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Preparing women for Disaster Risk Reduction in Nepal

Disaster Risk Reduction (DRR) is a methodology used to identify, assess, and reduce disaster risks, with the aim of reducing the resulting socio-economic vulnerabilities and responding to hazards. Disasters, such as droughts and floods, affect women, men, boys, and girls differently, for example, gender inequalities increase women’s and girls’ vulnerability as they have limited access to relevant information and resources.

As there has been a lack of emphasis on disaster risk reduction in the non-formal education sector, UNESCO supported training for women on their role in disaster risk re-education and preparedness in Nepal’s Sunsari and Saptari districts. The training, held in September 2021, was run by the Women Friendly Disaster Management (WFDM) Core Group which was formed by women-led organizations in the wake of the devastating earthquake that struck Nepal in 2015.

Encouraging such training in the community will surely help in the empowerment of women’s role in DRR, which is a very important one.
Chandani Joshi, chair of WFDM

The training targeted women who live in areas at particularly high risk of disasters, including floods and landslides. The event provided attendees with knowledge and skills on women’s roles in DRR to develop their capacities and preparedness for future disasters such as women’s role in the preparation, response activities among others. The training covered topics including gender equality,  how disasters impact people, including those within the LGBTQI community, marginalized groups, and people with disabilities, how to coordinate with relevant Government and non-Government agencies, and familiarized participants with the existing national policies and programmes on disaster preparedness with a special focus on women. Above all, the training encouraged participants to be agents of change in their communities.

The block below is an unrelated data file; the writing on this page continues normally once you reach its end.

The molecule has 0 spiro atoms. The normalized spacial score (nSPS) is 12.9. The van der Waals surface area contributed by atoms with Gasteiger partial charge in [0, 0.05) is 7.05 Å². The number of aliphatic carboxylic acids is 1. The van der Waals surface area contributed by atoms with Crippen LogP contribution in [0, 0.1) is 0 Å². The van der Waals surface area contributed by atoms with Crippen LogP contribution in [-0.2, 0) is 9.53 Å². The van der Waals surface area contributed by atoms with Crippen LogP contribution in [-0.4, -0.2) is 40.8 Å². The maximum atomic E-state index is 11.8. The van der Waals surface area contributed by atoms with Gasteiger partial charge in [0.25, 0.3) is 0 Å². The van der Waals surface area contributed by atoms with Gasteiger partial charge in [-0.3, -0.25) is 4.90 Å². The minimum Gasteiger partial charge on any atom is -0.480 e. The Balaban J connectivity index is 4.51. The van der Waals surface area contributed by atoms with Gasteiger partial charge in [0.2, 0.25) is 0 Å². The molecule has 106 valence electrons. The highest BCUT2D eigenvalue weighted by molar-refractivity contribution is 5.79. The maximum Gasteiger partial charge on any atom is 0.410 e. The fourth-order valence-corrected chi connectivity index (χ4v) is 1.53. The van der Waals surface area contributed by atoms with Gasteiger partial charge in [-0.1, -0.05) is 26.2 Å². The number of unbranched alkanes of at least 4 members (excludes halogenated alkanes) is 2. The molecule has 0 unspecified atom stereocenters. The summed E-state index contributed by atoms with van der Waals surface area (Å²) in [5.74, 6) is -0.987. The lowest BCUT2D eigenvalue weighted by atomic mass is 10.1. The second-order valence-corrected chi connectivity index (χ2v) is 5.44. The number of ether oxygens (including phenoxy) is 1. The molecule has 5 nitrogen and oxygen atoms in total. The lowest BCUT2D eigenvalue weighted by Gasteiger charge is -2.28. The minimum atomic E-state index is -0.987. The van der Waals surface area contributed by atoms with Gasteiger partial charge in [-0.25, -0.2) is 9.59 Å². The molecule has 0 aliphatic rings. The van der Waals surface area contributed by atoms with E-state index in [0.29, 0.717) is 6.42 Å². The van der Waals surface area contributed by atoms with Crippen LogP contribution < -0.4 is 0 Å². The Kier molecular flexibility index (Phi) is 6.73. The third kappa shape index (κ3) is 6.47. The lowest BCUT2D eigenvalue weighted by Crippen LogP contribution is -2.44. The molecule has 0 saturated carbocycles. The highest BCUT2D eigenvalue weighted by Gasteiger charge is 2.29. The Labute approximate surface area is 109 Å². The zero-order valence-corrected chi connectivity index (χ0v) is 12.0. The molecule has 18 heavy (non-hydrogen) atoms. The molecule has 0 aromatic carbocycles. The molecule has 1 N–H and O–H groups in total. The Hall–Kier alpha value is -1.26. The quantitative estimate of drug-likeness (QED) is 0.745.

The participants expressed their commitment to implement the knowledge and skills learned from the training and to share what they had learned with others in their communities. UNESCO plans to expand this training in other districts as well.

This event was supported by UNESCO’s Capacity Development for Education (CapED) Programme, which is funded by Finland, France, Iceland, Norway, and Sweden.